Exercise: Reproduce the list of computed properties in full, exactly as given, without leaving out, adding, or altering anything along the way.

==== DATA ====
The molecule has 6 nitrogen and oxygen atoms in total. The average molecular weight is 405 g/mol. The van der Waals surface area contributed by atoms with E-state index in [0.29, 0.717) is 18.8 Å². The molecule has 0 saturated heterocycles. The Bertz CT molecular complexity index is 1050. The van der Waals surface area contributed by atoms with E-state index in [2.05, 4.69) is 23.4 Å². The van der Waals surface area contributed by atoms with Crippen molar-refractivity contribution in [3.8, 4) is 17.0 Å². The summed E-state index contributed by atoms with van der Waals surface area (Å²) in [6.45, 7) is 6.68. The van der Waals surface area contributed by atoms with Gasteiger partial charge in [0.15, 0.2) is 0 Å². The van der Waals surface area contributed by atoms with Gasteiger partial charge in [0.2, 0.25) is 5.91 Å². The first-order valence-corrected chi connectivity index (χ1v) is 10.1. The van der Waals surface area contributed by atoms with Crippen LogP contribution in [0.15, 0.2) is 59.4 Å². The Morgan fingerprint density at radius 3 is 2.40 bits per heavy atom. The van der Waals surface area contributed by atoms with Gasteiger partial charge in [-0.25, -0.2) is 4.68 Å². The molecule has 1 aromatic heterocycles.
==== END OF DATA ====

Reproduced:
The molecule has 6 nitrogen and oxygen atoms in total. The average molecular weight is 405 g/mol. The van der Waals surface area contributed by atoms with E-state index in [0.29, 0.717) is 18.8 Å². The molecule has 0 saturated heterocycles. The Bertz CT molecular complexity index is 1050. The van der Waals surface area contributed by atoms with E-state index in [2.05, 4.69) is 23.4 Å². The van der Waals surface area contributed by atoms with Crippen molar-refractivity contribution in [3.8, 4) is 17.0 Å². The summed E-state index contributed by atoms with van der Waals surface area (Å²) in [6.45, 7) is 6.68. The van der Waals surface area contributed by atoms with Gasteiger partial charge in [0.15, 0.2) is 0 Å². The van der Waals surface area contributed by atoms with Gasteiger partial charge in [0.2, 0.25) is 5.91 Å². The first-order valence-corrected chi connectivity index (χ1v) is 10.1. The van der Waals surface area contributed by atoms with Crippen LogP contribution in [0.15, 0.2) is 59.4 Å². The Morgan fingerprint density at radius 3 is 2.40 bits per heavy atom. The van der Waals surface area contributed by atoms with Gasteiger partial charge in [-0.25, -0.2) is 4.68 Å². The molecule has 1 aromatic heterocycles.